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Joy to the world. But I’m not feeling it

Pondering the source of joy over the pots and pans

I don’t know how you are feeling, but I know how I have not been feeling. I haven’t been feeling joyful. And that bothered me.

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I’ve been wanting to feel joyful – especially at a time of year when joy to the world trumpets from Christmas cards and pulpits. Again, I don’t know how you are feeling, but perhaps you’re on a similar joy quest.

My wife Amy and I share looking after our young daughters. Every week, we alternate days of who is at home or at paid work. Tag teaming.

On one of my home days, I was doing the dishes after lunch as my two-year-old daughter was having her day sleep.

Cleaning breakfast bowls and coffee cups got me thinking about how I wasn’t feeling joyful, even though I have so much to be joyful about. Sure, doing the dishes has never registered on anyone’s Joy-o-meter. But go back to the bit about how I was in the same place as my sleeping daughter who is a ray of sunshine better described as a rainbow.

I live in a beautiful place with a beautiful family. We have enough money for food, rent, Wi-Fi, babyccinos and many other delights in life. I have “jobs” I am motivated by – as a husband, dad and an Eternity writer. I’ve got mates; I’ve got beer; I’ve got a church I am invested in. I’ve got a balcony with a leafy outlook. Best of all, I’ve got meaning thanks to God and his most meaningful son Jesus.

So don’t get me wrong. My not feeling joyful is nowhere near the same thing as not feeling happy or content, two responses to my life which I know well.

“Joyful” wouldn’t be at the top of their list of “Things To Say About Dad When We Are Asked.”

But joy? Joy is not a way of living that radiates from me. Maybe you’re the same, for more than happiness, joy is a rich delight in something or towards something. Joy is like happiness with depth, breadth and texture. Joy strikes me as a different level or facet of contentment.

I know you must muse about such definitions of joy as your pots stack up and spoons drip dry. Also at the sink, I listened to a sermon about joy by American preacher Francis Chan. He spoke helpfully about Philippians 4 and its “rejoice always” statement: “Rejoice in the Lord always. I will say it again: Rejoice!” (Philippians 4:4). Yes, that is a challenging yet inspiring declaration. Rejoice always in the Lord. Say it again … Rejoice!

Chan mentioned what his daughter said during an interview when she was asked to describe her dad in one word: joyful.

Joyful?! Are you kidding? That’s awesome and intimidating. I’d love it if my daughters one day reply with “joyful” when talking about me. That would say so much about me and how I relate with them (and, hopefully, everyone else).

For now, “joyful” wouldn’t be at the top of their list of “Things To Say About Dad When We Are Asked.” And I’m not even having a go at myself for not showing or feeling the sort of joy I’ve seen in other people. Maybe you are one of those people. You constantly beam or are more welcoming than Christmas pudding or raise your hands high when singing at church or only seem to speak positively about just about everything.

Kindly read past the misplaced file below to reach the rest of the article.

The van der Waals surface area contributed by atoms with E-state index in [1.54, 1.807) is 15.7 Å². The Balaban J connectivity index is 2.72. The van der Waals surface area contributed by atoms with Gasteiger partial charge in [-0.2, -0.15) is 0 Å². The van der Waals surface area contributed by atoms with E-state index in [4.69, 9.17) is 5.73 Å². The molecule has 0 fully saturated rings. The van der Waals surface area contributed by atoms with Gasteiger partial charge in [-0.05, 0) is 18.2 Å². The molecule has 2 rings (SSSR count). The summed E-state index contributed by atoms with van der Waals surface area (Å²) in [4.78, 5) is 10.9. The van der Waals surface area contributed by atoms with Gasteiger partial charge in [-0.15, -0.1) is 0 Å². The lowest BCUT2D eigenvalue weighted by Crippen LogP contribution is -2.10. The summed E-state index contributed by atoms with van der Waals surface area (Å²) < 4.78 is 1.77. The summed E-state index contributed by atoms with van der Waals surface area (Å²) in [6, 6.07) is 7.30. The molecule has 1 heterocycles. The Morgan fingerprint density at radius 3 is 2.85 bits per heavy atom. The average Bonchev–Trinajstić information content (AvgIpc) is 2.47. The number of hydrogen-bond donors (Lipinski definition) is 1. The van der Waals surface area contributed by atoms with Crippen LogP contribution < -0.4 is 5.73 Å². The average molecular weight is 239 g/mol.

I’m not busting a gut for that sort of joyfulness because I don’t think joy could ever ooze from me in such a geyser of glee. I’m not that kinda guy. I’m a dishwashing joy-thinking kinda guy. But I am convinced joy could be more obvious, constant and aflame in me.

I’m more and more convinced of this because Jesus is. As you probably already know – but it’s taken me awhile to get back to – Jesus offers joy. Remember Jesus explaining about being the vine and his followers being the branches (John 15:1-5)? Part of the reason he let us know how anyone who believes in him is powerfully linked to him is “so that my joy may be in you and your your joy may be complete.” (John 15:11)

Whoa! The joy of Jesus can enrich those who are united with him. And my joy – or your joy – can be complete.

I can thank God for the joy Jesus already bestows in me.

I read John 15 during my recent journey into joy. Talk about a joy jolt. That just increased my joy craving, which led me to rediscover something I had embarrassingly forgotten. Joy is the second fruit of the Spirit mentioned in Galatians 5:22-23. In that well-known list of what blossoms in anyone who has the Holy Spirit, joy comes straight after love, followed by peace, forbearance (patience), kindness, goodness, faithfulness, gentleness and self-control.. Um, yeah. I really should have remembered that.

I was talking to one of my colleagues about this and she summed up all this joy stuff that I have been doing dishes too. I really should have just gone to her first. Anyway, she pointed out that the fruit of the Spirit isn’t something to strive for. As if, if I try really, really, really hard to be more joyful, I will be. That’s not how it works. Instead, fruit like joy comes naturally because of the vine that the branches are grafted into.

If Jesus is that vine for me, then my branch will bud with joy – all I need to do is remain part of the vine. Being linked with the source of joy, Jesus, means I don’t have to hope I will have joy or I will feel it or I will manufacture it. Joy IS part of a Christian’s DNA … I just need to nurture it; cultivate it; find ways to water and fertilise it, so it flourishes.

I don’t know what joy will look like as it ripens in my life. But I do know that I don’t want to get in the way of it blossoming. Instead of pondering at the sink about how I’m going to drum up some joy in my life, I can thank God for the joy Jesus already bestows in me. And keep praying for more and more of that joy to blossom as I cling tightly to the vine.

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